Review: Birds of Prey (2020)

Girls night out: DC/Warner Bros/Clubhouse Pictures

DC now have their DEADPOOL. That’s the headline, that’s the tone of BIRDS OF PREY (AND THE FANTABULOUS EMANCIPATION OF ONE HARLEY QUINN) but it’s more than that on its own terms as well. For all the sweary shenanigans and breaking of limbs, this has real heart to it.

Harley Quinn (Margot Robbie) is done with her abusive relationship with Mister J. But just as she gets out in the world to make a name for herself she crosses the wrong gangster (Ewan McGregor) and gets a target on her back. Now Harley and an eclectic collective of formidable women must protect a teen runaway (Ella Jay Basco) from Black Mask’s thugs.

First off, the action is killer – Cathy Yang needs an action franchise. My favourite sequence is Harley’s one-woman assault on the police precinct with her grenade launcher loaded with non-lethal (but colourful, and painful) ammunition. She then demonstrates more deadly tricks with her metal baseball bat than Baseball Bat Man in THE RAID 2, and he was called Baseball Bat Man! All the other Birds of Prey get the chance to kick ass too, and the sight of the team working together to take on wave after wave of bro goons is a sight to behold.

Robbie gets to inhabit Harley in the way she wasn’t given the room to in SUICIDE SQUAD. There she was window dressing, now she’s an interesting character. Why do so many people forget Harley isn’t stupid? She’s got a PHD! The film opens with a cartoon of her life story so far, and her being underestimated is a big part of that. She’s intelligent but a bit mad and with a really goofy sense of humour. She wants to finally follow her own path, do what she does because she wants to do it, from going down to a grimy deli for her favourite egg sandwich hangover cure to buying a hyena for company in her apartment.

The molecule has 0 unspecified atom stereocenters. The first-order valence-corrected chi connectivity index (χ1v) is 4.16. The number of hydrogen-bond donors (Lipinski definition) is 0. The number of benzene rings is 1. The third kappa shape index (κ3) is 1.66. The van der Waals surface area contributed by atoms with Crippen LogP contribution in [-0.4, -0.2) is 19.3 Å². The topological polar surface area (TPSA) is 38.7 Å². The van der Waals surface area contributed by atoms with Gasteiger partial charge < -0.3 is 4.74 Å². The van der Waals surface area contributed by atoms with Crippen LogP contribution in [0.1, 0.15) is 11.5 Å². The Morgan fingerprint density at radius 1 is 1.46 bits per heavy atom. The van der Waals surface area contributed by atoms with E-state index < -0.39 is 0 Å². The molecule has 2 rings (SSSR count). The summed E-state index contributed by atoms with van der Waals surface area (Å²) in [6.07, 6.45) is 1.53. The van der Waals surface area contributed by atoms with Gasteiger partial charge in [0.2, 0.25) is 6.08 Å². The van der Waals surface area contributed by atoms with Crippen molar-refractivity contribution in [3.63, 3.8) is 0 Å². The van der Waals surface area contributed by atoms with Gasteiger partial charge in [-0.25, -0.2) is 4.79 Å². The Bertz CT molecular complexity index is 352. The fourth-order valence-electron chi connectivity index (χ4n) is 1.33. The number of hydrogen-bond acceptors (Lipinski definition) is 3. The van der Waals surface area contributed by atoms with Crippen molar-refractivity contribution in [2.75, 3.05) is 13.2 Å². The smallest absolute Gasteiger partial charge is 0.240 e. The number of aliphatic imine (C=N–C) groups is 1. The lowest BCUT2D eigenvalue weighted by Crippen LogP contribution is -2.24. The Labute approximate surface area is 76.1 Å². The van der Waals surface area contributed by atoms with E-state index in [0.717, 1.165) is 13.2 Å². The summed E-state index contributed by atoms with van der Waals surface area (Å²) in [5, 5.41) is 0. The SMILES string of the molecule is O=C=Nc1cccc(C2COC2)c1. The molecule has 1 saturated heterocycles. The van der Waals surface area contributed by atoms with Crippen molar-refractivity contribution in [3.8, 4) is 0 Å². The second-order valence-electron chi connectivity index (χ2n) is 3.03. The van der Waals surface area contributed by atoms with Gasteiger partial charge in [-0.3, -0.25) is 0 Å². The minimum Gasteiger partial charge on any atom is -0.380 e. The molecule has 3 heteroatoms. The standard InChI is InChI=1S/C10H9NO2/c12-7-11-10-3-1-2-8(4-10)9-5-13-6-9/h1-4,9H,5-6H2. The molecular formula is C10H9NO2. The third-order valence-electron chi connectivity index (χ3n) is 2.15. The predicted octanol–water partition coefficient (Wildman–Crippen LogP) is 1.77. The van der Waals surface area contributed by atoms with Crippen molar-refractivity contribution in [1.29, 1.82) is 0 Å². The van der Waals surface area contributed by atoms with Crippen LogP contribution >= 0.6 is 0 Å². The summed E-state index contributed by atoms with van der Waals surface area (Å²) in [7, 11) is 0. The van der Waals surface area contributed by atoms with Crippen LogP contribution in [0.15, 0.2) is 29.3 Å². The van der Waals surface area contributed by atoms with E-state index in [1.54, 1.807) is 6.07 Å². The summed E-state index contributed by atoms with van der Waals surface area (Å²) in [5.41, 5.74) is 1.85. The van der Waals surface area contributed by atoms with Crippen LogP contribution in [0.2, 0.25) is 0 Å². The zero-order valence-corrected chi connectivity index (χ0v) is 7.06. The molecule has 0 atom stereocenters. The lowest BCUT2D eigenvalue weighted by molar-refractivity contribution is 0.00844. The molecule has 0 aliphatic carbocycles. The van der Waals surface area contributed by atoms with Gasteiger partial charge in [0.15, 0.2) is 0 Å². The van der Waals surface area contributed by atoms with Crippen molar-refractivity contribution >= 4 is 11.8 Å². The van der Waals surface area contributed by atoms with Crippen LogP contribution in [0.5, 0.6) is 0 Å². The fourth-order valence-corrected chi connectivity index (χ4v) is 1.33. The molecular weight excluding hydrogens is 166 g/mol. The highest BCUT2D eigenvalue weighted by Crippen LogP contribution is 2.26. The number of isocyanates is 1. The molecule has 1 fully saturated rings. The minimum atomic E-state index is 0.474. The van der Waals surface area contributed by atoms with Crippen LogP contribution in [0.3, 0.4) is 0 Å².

Elsewhere Mary Elizabeth Winstead often steals the show as the deadpan vengeful killer Huntress, who you can really see squirm with discomfort whenever she’s not allowed to resolve a situation with her crossbow. The rest of Harley’s makeshift team do their best to make an impact but aren’t given as strong an arc as their loony leader, existing in her orbit and responding to her questionable actions. Jurnee Smollett-Bell impressively belts out a song and Rosie Perez gets to be more dynamic than a middle-aged female cop usually gets to be, but you’d hope for a few more layers for them all if they get another go around.

Ewan McGregor seems to be doing a Sam Rockwell impression as Roman Sionis/Black Mask, and while his accent occasionally wobbles, he really sells his character’s layers of monstrosity. He goes from spoiled rich kid not getting his way one scene to sadistic face-peeler the next and you really can’t wait for someone to take nasty revenge on him.

Every thrilling film worth its salt should have a funhouse finale. There have been some great ones over the years – ENTER THE DRAGON, THE MAN WITH THE GOLDEN GUN, THE GUEST and now BOP joins that group. There’s just something about an environment designed for kids to have fun turning deadly.

If I had one biggish criticism it’s that the team don’t really come together until the final act. The first two thirds of the movie is Harley taking a long time to tell a simple story, before the others on the periphery make their way front and centre. I know they want to get across the unique way Harley’s mind works, but the constant back-and-forth, side-to-side editing of the tale does niggle after a spell.

Birds of Prey is a colourful comic book caper full of playful asides and ultraviolence – it’s basically everything Suicide Squad wasn’t. The surface-level stuff nearly always lands and despite the plotting being a bit blurry and some characters not given enough interesting things to do, there’s more than enough here to make you hope Harley and the Birds of Prey get another outing soon. You do not want to waste these vibrant characters a single movie, because it seems like they’re just getting started. SSP

About Sam Sewell-Peterson

Writer and film fanatic fond of black comedies, sci-fi, animation and films about dysfunctional families.
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